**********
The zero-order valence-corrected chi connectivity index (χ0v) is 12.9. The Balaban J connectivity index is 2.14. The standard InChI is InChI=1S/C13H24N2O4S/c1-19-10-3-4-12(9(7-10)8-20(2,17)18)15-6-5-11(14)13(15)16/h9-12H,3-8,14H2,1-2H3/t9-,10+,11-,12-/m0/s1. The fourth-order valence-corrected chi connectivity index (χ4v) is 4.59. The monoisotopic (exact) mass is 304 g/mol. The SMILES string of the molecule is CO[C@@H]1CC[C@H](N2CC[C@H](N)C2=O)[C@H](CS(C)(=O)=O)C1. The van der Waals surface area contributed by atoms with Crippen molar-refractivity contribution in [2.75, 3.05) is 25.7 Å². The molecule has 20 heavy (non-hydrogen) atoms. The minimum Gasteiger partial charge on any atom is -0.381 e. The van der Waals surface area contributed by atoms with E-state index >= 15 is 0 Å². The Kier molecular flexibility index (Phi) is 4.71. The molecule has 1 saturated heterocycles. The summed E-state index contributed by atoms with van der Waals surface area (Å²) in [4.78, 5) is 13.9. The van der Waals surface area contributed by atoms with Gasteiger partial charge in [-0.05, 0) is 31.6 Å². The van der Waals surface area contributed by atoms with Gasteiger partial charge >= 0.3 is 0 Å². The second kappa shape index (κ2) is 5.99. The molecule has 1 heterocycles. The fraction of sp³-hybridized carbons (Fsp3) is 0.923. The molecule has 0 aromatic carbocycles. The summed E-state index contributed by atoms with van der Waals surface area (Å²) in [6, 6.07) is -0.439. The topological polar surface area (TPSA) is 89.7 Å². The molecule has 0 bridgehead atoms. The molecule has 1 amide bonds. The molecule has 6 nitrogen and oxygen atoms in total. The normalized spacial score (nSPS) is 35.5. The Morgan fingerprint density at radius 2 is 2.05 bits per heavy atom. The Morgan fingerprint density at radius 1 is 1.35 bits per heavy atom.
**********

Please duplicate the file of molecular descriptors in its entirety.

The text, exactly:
The zero-order valence-corrected chi connectivity index (χ0v) is 12.9. The Balaban J connectivity index is 2.14. The standard InChI is InChI=1S/C13H24N2O4S/c1-19-10-3-4-12(9(7-10)8-20(2,17)18)15-6-5-11(14)13(15)16/h9-12H,3-8,14H2,1-2H3/t9-,10+,11-,12-/m0/s1. The fourth-order valence-corrected chi connectivity index (χ4v) is 4.59. The monoisotopic (exact) mass is 304 g/mol. The SMILES string of the molecule is CO[C@@H]1CC[C@H](N2CC[C@H](N)C2=O)[C@H](CS(C)(=O)=O)C1. The van der Waals surface area contributed by atoms with Crippen molar-refractivity contribution in [2.75, 3.05) is 25.7 Å². The molecule has 20 heavy (non-hydrogen) atoms. The minimum Gasteiger partial charge on any atom is -0.381 e. The van der Waals surface area contributed by atoms with E-state index >= 15 is 0 Å². The Kier molecular flexibility index (Phi) is 4.71. The molecule has 1 saturated heterocycles. The summed E-state index contributed by atoms with van der Waals surface area (Å²) in [4.78, 5) is 13.9. The van der Waals surface area contributed by atoms with Gasteiger partial charge in [-0.05, 0) is 31.6 Å². The van der Waals surface area contributed by atoms with Gasteiger partial charge >= 0.3 is 0 Å². The second kappa shape index (κ2) is 5.99. The molecule has 1 heterocycles. The fraction of sp³-hybridized carbons (Fsp3) is 0.923. The molecule has 0 aromatic carbocycles. The summed E-state index contributed by atoms with van der Waals surface area (Å²) in [6, 6.07) is -0.439. The topological polar surface area (TPSA) is 89.7 Å². The molecule has 0 bridgehead atoms. The molecule has 1 amide bonds. The molecule has 6 nitrogen and oxygen atoms in total. The normalized spacial score (nSPS) is 35.5. The Morgan fingerprint density at radius 2 is 2.05 bits per heavy atom. The Morgan fingerprint density at radius 1 is 1.35 bits per heavy atom.